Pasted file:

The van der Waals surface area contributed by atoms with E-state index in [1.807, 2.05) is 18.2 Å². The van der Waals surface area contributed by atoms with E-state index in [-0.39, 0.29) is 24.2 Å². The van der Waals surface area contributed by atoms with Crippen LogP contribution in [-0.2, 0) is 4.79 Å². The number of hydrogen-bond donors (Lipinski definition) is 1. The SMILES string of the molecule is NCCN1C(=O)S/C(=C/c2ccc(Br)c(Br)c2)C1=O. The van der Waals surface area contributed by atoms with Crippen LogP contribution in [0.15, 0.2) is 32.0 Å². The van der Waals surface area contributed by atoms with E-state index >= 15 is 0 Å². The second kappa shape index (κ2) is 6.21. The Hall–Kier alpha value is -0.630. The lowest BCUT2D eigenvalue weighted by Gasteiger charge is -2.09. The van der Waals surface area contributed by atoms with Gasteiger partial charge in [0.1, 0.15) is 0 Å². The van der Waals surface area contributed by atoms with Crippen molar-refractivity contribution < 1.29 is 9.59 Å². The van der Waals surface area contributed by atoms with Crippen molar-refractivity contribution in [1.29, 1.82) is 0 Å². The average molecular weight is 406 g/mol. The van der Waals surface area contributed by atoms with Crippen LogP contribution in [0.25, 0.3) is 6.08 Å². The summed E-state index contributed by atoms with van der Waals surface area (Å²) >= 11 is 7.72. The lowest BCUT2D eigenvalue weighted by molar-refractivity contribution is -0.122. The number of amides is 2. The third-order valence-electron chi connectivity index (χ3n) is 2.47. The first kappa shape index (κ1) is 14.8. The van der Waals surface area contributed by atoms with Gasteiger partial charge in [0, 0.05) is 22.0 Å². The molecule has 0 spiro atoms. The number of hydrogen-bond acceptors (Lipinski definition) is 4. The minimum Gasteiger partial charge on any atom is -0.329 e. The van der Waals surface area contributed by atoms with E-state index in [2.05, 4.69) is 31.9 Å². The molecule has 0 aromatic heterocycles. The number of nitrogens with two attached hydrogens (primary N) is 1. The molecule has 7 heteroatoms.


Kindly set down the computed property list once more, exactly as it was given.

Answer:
The van der Waals surface area contributed by atoms with E-state index in [1.807, 2.05) is 18.2 Å². The van der Waals surface area contributed by atoms with E-state index in [-0.39, 0.29) is 24.2 Å². The van der Waals surface area contributed by atoms with Crippen LogP contribution in [-0.2, 0) is 4.79 Å². The number of hydrogen-bond donors (Lipinski definition) is 1. The SMILES string of the molecule is NCCN1C(=O)S/C(=C/c2ccc(Br)c(Br)c2)C1=O. The van der Waals surface area contributed by atoms with Crippen LogP contribution in [0.15, 0.2) is 32.0 Å². The van der Waals surface area contributed by atoms with E-state index >= 15 is 0 Å². The second kappa shape index (κ2) is 6.21. The Hall–Kier alpha value is -0.630. The lowest BCUT2D eigenvalue weighted by Gasteiger charge is -2.09. The van der Waals surface area contributed by atoms with Gasteiger partial charge in [0.1, 0.15) is 0 Å². The van der Waals surface area contributed by atoms with Crippen molar-refractivity contribution < 1.29 is 9.59 Å². The van der Waals surface area contributed by atoms with Crippen molar-refractivity contribution in [1.29, 1.82) is 0 Å². The average molecular weight is 406 g/mol. The van der Waals surface area contributed by atoms with Crippen LogP contribution in [0.25, 0.3) is 6.08 Å². The summed E-state index contributed by atoms with van der Waals surface area (Å²) >= 11 is 7.72. The lowest BCUT2D eigenvalue weighted by molar-refractivity contribution is -0.122. The number of amides is 2. The third-order valence-electron chi connectivity index (χ3n) is 2.47. The first kappa shape index (κ1) is 14.8. The van der Waals surface area contributed by atoms with Gasteiger partial charge in [0, 0.05) is 22.0 Å². The molecule has 0 spiro atoms. The number of hydrogen-bond acceptors (Lipinski definition) is 4. The minimum Gasteiger partial charge on any atom is -0.329 e. The van der Waals surface area contributed by atoms with E-state index in [2.05, 4.69) is 31.9 Å². The molecule has 0 aromatic heterocycles. The number of nitrogens with two attached hydrogens (primary N) is 1. The molecule has 7 heteroatoms.